Survive the Night by Riley Sager

Survive the Night by Riley Sager, paperback, 336 pages, Hodder & Stoughton, £8.99, Waterstones.

This is the first book I’ve read from Riley Sager and this definitely won’t be the last.

Survive the Night follows a student called Charlie Jordan, making her way home from university. But what seems like a smooth ride, isn’t as smooth sailing as you may think. Charlie leaves behind her boyfriend in exchange for a ride home from another student. However with the campus killer still on the loose, Charlie can’t seem to grasp that she could be driving home with him. She can’t be the next victim after all… can she?

Sager begins his novel by introducing a handful of characters into Charlie’s life. We discover early in the novel about Charlie’s loss of her best friend Maddy and her boyfriend Robbie. However from the first chapter, the main focus in Survive the Night is around Charlie and Josh’s journey to her hometown. Not only does this keep the scenes intense but it also allows the readers to grow an attachment to the characters on a deeper level. Car journeys are brilliant for getting to know more about someone and as we follow their journey, the readers are well and truly along for the ride. Throughout the journey, Charlie begins to question who the driver is to reassure herself and to find out what his intentions of leaving so soon are.

Throughout Survive the Night, the tension is kept incredibly tight. So tight that suspicions are constantly among the characters and you can’t help but question character’s motives. Some characters you might like at the beginning but by the end, you might have a whole different take on them. If your views on the characters wasn’t change enough, then fasten your seatbelts because this ride is going to be bumpier than you think! If this novel could be summed up in three words they would be:

Don’t trust anyone.

I feel that Sager has built the tension up perfectly and has included more action in his scenes that I strongly favour over previous thriller authors. 

When I first read the blurb of this book, I was so intrigued. I knew it would seem very minimal with most of it taking place in a car but if anything, it showed a rawness to characters that I hadn’t seen before.

For anyone who is a fan of Ruth Ware, Lucy Foley and Allie Reynolds, I would strongly recommend Riley Sager. I was previously torn between reading Ware or Sager for my holidays and thought I’d picked well with Ware. Little did I know both choices would be so amazing.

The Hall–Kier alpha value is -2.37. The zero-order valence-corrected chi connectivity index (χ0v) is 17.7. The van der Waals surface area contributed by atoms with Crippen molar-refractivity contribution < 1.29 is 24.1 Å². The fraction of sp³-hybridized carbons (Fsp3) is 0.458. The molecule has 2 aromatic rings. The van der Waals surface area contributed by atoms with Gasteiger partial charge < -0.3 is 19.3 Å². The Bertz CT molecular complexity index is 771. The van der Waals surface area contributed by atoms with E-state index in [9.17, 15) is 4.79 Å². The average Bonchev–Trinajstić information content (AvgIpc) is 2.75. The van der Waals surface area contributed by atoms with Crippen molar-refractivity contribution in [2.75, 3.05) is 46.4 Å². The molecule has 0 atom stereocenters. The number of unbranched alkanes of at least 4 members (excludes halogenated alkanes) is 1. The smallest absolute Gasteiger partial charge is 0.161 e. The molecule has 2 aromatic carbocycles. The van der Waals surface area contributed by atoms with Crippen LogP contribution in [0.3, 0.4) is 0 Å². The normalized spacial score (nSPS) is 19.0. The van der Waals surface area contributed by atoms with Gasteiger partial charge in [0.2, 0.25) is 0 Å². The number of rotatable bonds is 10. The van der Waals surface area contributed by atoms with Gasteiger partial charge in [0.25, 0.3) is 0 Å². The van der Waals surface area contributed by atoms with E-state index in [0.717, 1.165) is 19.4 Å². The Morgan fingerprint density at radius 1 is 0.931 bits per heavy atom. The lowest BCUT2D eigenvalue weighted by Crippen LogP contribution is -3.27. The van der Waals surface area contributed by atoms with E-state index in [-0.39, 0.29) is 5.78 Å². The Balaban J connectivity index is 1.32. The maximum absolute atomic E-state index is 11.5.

Riley Sager’s Survive the Night is officially out in paperback in the UK and I strongly recommend anyone with a love of psychological thrillers and plot twists, to give this book a go. Oh, and brace yourselves!

Enjoy the ride!

The Last by Hanna Jameson

The Last by Hanna Jameson, paperback, 400 pages, Waterstones, £8.99

Hanna Jameson’s The Last is an immersive read from beginning to end. This novel is unlike anything I have read before as it begins in a situation that no one else has ever experienced. The Last is about the last remaining guests at a hotel in Switzerland During their stay the work ends. The Last tries to exhibit what this situation would be like. Furthermore, with reason to believe a murderer is staying at the hotel – as a body is discovered – the novel begins to question whether morals have ended too.

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Background

Throughout this novel it is clearly evident that Jameson has given ‘the end of the world’ many thought when creating this novel. Small luxuries we take for granted are stripped away from them in an instant, making us question what we could possible live with – or without. Furthermore with a hotel providing accommodation for a variety of cultures, The Last begins to showcase humanities beliefs to the bare bone.

Format

Interestingly the format of this novel isn’t your standard ‘chapter 1.’ The novel has been written by John, a professor from San Fransisco, who is currently attending a conference. Instead of chapters the novel follows a diary-like structure to recollect the days that have went by. This may not be everyone’s favourite structure style, however it is very suiting and adds a personal touch to the experience.

Themes

There are two main themes underlying in this novel. One is anthropology and the other is mystery. Throughout The Last, all of the characters are significantly different and thus show very different reactions to the end of the world and to each other. Although I found this very interesting, my main reason for reading this novel was due to a murder investigation in a very unusual circumstance.

As the novel progressed I was unsure how the novel was going to end as there was little progress made about the murder. Overall I felt let down as the murderer was only identified after their was a solution to morals and leadership. For this reason, I felt like the mystery element was an afterthought and made the suspense I had, flop like a pancake.